Horse: Nuclear Weapon and Edwin Muir

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Horses
by Edwin Muir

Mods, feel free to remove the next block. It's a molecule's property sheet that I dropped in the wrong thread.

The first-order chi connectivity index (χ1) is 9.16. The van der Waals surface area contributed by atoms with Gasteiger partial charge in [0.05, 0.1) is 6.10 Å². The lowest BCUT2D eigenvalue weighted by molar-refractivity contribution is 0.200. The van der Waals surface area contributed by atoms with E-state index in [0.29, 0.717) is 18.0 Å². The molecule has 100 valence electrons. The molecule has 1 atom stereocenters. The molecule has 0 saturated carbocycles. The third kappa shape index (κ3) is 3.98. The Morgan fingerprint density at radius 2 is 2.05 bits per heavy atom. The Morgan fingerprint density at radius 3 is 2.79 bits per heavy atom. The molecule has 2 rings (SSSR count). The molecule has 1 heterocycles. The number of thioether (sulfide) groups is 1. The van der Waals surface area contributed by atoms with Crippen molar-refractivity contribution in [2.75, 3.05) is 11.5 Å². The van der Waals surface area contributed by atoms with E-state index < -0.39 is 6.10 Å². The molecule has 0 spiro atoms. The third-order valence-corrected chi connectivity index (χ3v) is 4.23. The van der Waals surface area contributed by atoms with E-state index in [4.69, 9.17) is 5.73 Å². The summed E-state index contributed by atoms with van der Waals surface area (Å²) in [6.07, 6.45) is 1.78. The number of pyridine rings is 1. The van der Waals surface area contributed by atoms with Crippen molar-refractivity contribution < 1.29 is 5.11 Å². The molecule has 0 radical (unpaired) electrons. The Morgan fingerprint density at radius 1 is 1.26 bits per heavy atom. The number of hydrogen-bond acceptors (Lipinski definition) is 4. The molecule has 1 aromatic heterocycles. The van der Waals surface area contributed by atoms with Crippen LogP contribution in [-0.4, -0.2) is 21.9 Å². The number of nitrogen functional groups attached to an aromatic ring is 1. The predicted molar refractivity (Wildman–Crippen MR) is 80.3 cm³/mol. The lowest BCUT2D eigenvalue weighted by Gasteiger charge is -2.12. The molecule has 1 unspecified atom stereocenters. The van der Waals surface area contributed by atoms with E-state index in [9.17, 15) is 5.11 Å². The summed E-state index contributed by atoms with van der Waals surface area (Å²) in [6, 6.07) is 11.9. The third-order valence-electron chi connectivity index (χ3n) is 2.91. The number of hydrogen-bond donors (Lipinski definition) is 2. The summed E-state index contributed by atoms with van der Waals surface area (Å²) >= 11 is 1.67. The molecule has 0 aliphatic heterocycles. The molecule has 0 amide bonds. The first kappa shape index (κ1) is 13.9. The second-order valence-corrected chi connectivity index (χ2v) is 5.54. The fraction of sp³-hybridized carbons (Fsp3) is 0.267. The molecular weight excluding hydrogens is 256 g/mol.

The Horses “The Horses” by Edwin Muir is still very relevant to the 21st century audience even though it was written over 50 years ago. The poet explores a number of exciting images that I will have chosen to investigate in this essay. “The Horses” concerns the aftermath of a devastating nuclear war. Edwin Muir describes the sheer horrors and immense tragedy. He illustrates the uninhabited world through the eyes of one of the very few survivors of the recent war. Towards the end of the poem we recognise that the survivors have to work with nature to live which meant they worked on farms and with animals to grow food for their use. There are many different themes in this poem but I feel the most significant theme was nuclear war. Edwin Muir stresses the effects of nuclear war, which is still a massive issue in today’s world. “The seven day war that put the world to sleep” The poet analysis that the nuclear bombs wipeout nearly the entire human race. This line intensified the enormity of the nuclear attacks. It only took mankind seven days to destroy the world. “ Swallowed its children quick” This quote is one that brings horror to your heart. The nuclear war killed of a mammoth majority of the human race. By using swallowed, Edwin paints an image of a giant monster taking one great bite out of the world. It seems as though no one was expecting these great loses after the war. I found another theme in this poem is survival. This poem expresses the great need to work side by side with nature; you can’t turn your back on it. “They have pulled our ploughs and borne our loads” The quote shows me that the humans are having to use old methods to live. They have changed their whole method of living and are now resorting to an ancient way of life. Also I found it weird that after the selfish human beings pushed nature further and further out of their life’s, the horses came back and forgave the humans...
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